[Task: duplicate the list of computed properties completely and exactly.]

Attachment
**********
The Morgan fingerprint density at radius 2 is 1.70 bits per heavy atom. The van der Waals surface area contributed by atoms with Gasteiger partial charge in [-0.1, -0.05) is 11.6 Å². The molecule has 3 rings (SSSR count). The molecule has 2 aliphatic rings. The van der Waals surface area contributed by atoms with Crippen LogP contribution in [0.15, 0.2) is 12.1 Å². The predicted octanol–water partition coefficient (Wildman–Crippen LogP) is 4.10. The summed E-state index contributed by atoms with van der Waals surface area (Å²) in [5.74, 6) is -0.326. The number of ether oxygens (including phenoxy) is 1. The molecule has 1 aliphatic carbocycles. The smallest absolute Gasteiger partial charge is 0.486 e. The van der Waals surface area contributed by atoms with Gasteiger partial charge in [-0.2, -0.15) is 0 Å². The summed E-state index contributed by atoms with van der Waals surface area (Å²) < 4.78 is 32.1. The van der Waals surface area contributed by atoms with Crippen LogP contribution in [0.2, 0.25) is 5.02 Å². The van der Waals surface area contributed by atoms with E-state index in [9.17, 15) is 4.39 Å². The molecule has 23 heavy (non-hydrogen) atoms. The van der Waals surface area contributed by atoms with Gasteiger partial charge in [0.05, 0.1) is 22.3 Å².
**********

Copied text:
The Morgan fingerprint density at radius 2 is 1.70 bits per heavy atom. The van der Waals surface area contributed by atoms with Gasteiger partial charge in [-0.1, -0.05) is 11.6 Å². The molecule has 3 rings (SSSR count). The molecule has 2 aliphatic rings. The van der Waals surface area contributed by atoms with Crippen LogP contribution in [0.15, 0.2) is 12.1 Å². The predicted octanol–water partition coefficient (Wildman–Crippen LogP) is 4.10. The summed E-state index contributed by atoms with van der Waals surface area (Å²) in [5.74, 6) is -0.326. The number of ether oxygens (including phenoxy) is 1. The molecule has 1 aliphatic carbocycles. The smallest absolute Gasteiger partial charge is 0.486 e. The van der Waals surface area contributed by atoms with Gasteiger partial charge in [-0.2, -0.15) is 0 Å². The summed E-state index contributed by atoms with van der Waals surface area (Å²) < 4.78 is 32.1. The van der Waals surface area contributed by atoms with Crippen LogP contribution in [0.2, 0.25) is 5.02 Å². The van der Waals surface area contributed by atoms with E-state index in [9.17, 15) is 4.39 Å². The molecule has 23 heavy (non-hydrogen) atoms. The van der Waals surface area contributed by atoms with Gasteiger partial charge in [0.05, 0.1) is 22.3 Å².